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Loved to death: the unpopular prospect of closing backcountry roads to save wildlife

Abandoned forest service roads provide great access to the outdoors but they leave species like caribou and grizzlies vulnerable. And efforts to get rid of them cause community uproar

The road is like a proving ground for the side-by-side quad we’ve borrowed for the day: slippery mud, jutting rocks, steep inclines and rocky traverses stand between the valley floor and the alpine vistas of Silvercup Ridge. But people have been using this road for generations — surely the latest in backcountry technology can at least afford us a view from the top. 

Less than an hour after leaving the parking lot, the Rady Creek road delivers us 1,500 metres above Trout Lake, a long, narrow body of water two hours north of Nelson, B.C.

“That’s the fastest access from valley bottom to the alpine I’ve ever had,” exclaims Judson Wright, a seasoned backcountry guide who is showing me around. 

But the road may not be providing that elevator to the top for long. For several years, the Rady Creek Forest Service Road has been on notice for deactivation, one of several in the area that may soon be gated, dug up or otherwise made inaccessible by government decree. 

A quad sits on a remote road with mountains in the background
The Rady Creek Forest Service Road is slated for decommission by the province, in part, to support wildlife recovery.

Forestry and mining, together, make up around $2.4 billion in direct revenue for the provincial government, plus at least 20,000 jobs — and accessing those resources demands roads. But when the companies move on, the roads take on a new life as access points for recreation. That access comes at a cost, both in maintenance and environmental harm.

At the heart of the decision to close roads like Rady Creek is the effect on species like caribou and grizzly bears — species that need huge swaths of unbroken land to thrive. The more roads, the more people, the more disturbance, the less chance those species have of surviving.

But the thought of losing access to the ridge has set the whole community on edge. 

Jeanine Ross grew up here, and her father helped build the Rady Creek road. His ashes are scattered on top of the ridge. She doesn’t understand why the government is trying to take it away.

“We’re not asking for a lot,” she says. “We’re just asking for a few roads.”

Ross was on a snowmobile for the first time when she was three years old, and in the summertime, there are two quads parked in the driveway of her house. When she heard the government was planning to close the road, she wrote an open letter to then-forestry minister Katrine Conroy, pleading with the minister to cancel the order to remove the road. Later, a petition appeared online and gathered nearly 10,000 signatures.

So far, the government hasn’t changed its mind. 

Jeanine Ross grew up using the Rady Creek Forest Service Road, a road her dad helped build. She’s frustrated about the plans to close it.

The Rady Creek road was built in the early 20th century by local miners to access gold and silver at the top of the ridge. A so-called Government Actions Regulation order protecting caribou means there will no longer be any harvesting in the area — so there’s no need for a road. 

“The caribou have been used for a lot of things, and mainly, in my opinion, they seem to use them any time they want to shut down a controversial recreational activity,” says Steve Shannon, a professional outdoor photographer who started the petition. “Caribou seem to be an extremely convenient excuse.”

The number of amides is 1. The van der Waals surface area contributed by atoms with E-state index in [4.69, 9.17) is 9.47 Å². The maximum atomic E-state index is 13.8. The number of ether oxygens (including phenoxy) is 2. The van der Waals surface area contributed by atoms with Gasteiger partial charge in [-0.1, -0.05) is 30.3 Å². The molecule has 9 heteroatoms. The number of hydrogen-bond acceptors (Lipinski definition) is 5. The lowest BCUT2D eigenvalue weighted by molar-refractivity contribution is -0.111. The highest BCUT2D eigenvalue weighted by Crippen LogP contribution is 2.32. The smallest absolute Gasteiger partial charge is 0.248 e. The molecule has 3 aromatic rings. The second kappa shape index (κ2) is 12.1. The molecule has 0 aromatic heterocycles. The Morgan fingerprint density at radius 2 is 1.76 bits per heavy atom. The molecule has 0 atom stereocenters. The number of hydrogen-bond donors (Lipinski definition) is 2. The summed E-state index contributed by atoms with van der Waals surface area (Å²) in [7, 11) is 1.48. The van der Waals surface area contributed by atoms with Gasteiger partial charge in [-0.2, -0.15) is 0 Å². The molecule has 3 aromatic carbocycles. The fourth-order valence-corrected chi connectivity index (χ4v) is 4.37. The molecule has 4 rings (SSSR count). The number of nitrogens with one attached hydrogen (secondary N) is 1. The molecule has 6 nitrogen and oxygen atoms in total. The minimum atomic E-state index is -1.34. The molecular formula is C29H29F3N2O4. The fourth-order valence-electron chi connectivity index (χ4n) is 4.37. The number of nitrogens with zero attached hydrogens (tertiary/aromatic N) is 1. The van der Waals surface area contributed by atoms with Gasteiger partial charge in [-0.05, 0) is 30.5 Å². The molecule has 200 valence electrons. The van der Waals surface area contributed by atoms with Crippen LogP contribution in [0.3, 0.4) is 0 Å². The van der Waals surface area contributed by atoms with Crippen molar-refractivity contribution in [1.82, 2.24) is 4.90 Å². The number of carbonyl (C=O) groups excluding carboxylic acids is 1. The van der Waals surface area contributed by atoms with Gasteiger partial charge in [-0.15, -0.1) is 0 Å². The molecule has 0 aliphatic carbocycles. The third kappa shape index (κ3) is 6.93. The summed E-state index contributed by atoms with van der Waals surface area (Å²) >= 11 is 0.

But to Shannon, as well as Ross and thousands of people like them, the value of the road isn’t the access it provides to resources. The road itself is a resource. Taking it away doesn’t sit right when, the way Ross sees it, the species being protected have enough space as it is.

“There’s thousands and thousands of hectares of land for grizzly bears and caribou,” Ross said. “They can be all by themselves out in the middle of nowhere and nobody will reach them.” 

For much of the southern part of the province, that’s often not the case. Roads have sliced up the landscape, cutting like lightning bolts through the terrain. And wherever roads go, people go — people who don’t want to give up access to places they treasure without a fight.

Along Silvercup Ridge, we encounter Steve Jaksitz, an electrician based nearby in Kaslo. He’s sprawled out on the alpine scrub, taking in the stunning view with a friend over a picnic lunch. He knows the road he drove up here may disappear, and the thought of it fills him with resentment.

“This gives me purpose; it feeds my soul,” he says, looking out across the alpine valley spread out below him. “I don’t want that to be taken away from me.”

How roads directly and indirectly harm wildlife 

Roads physically separate habitat, cutting it into smaller fragments with less value to species that need unbroken space. Roads provide ready access for predators, wicking them through the landscape at several times the speed they would otherwise be able to travel. Likewise for humans, and the noisy, polluting and disruptive activities we participate in, not to mention the hazard of the vehicles themselves. Roads scare animals away from food sources that may be nearby, like a huckleberry patch or a stream. Roads are also a major source of runoff, adding silt to waterways where fish feed and spawn. Roads on steep slopes can let go and contribute to landslides. They even help invasive species colonize more areas more quickly. 

Perhaps most important of all, though, for bears in particular but also for many hunted species, is that they are a convenient way for hunters to access their targets. 

“We know that most bears are killed within 500 metres of a road,” explains Michael Proctor, a grizzly biologist who has spent his career working in B.C.’s Kootenay region.